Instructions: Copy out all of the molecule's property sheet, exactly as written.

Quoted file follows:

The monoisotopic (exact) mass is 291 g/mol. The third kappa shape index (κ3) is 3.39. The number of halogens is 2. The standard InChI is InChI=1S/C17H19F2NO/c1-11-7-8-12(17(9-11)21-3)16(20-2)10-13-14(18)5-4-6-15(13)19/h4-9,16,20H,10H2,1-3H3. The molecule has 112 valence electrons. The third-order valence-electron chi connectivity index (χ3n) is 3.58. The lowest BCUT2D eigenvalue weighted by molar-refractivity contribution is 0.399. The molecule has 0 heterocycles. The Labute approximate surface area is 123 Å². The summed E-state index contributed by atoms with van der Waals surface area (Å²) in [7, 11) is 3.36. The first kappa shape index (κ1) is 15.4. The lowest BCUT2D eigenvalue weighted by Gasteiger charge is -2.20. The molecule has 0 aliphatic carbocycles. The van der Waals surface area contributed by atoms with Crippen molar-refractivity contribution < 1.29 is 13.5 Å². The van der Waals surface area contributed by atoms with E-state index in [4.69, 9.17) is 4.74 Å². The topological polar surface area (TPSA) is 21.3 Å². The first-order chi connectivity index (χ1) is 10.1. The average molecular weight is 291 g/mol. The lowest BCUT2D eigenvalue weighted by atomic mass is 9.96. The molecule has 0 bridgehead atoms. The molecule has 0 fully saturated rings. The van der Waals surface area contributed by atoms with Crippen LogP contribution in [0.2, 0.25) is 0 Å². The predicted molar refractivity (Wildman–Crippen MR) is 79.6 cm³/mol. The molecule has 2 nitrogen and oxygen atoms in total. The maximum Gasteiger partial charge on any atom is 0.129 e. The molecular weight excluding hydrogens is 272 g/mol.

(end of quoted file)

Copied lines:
The monoisotopic (exact) mass is 291 g/mol. The third kappa shape index (κ3) is 3.39. The number of halogens is 2. The standard InChI is InChI=1S/C17H19F2NO/c1-11-7-8-12(17(9-11)21-3)16(20-2)10-13-14(18)5-4-6-15(13)19/h4-9,16,20H,10H2,1-3H3. The molecule has 112 valence electrons. The third-order valence-electron chi connectivity index (χ3n) is 3.58. The lowest BCUT2D eigenvalue weighted by molar-refractivity contribution is 0.399. The molecule has 0 heterocycles. The Labute approximate surface area is 123 Å². The summed E-state index contributed by atoms with van der Waals surface area (Å²) in [7, 11) is 3.36. The first kappa shape index (κ1) is 15.4. The lowest BCUT2D eigenvalue weighted by Gasteiger charge is -2.20. The molecule has 0 aliphatic carbocycles. The van der Waals surface area contributed by atoms with Crippen molar-refractivity contribution < 1.29 is 13.5 Å². The van der Waals surface area contributed by atoms with E-state index in [4.69, 9.17) is 4.74 Å². The topological polar surface area (TPSA) is 21.3 Å². The first-order chi connectivity index (χ1) is 10.1. The average molecular weight is 291 g/mol. The lowest BCUT2D eigenvalue weighted by atomic mass is 9.96. The molecule has 0 bridgehead atoms. The molecule has 0 fully saturated rings. The van der Waals surface area contributed by atoms with Crippen LogP contribution in [0.2, 0.25) is 0 Å². The predicted molar refractivity (Wildman–Crippen MR) is 79.6 cm³/mol. The molecule has 2 nitrogen and oxygen atoms in total. The maximum Gasteiger partial charge on any atom is 0.129 e. The molecular weight excluding hydrogens is 272 g/mol.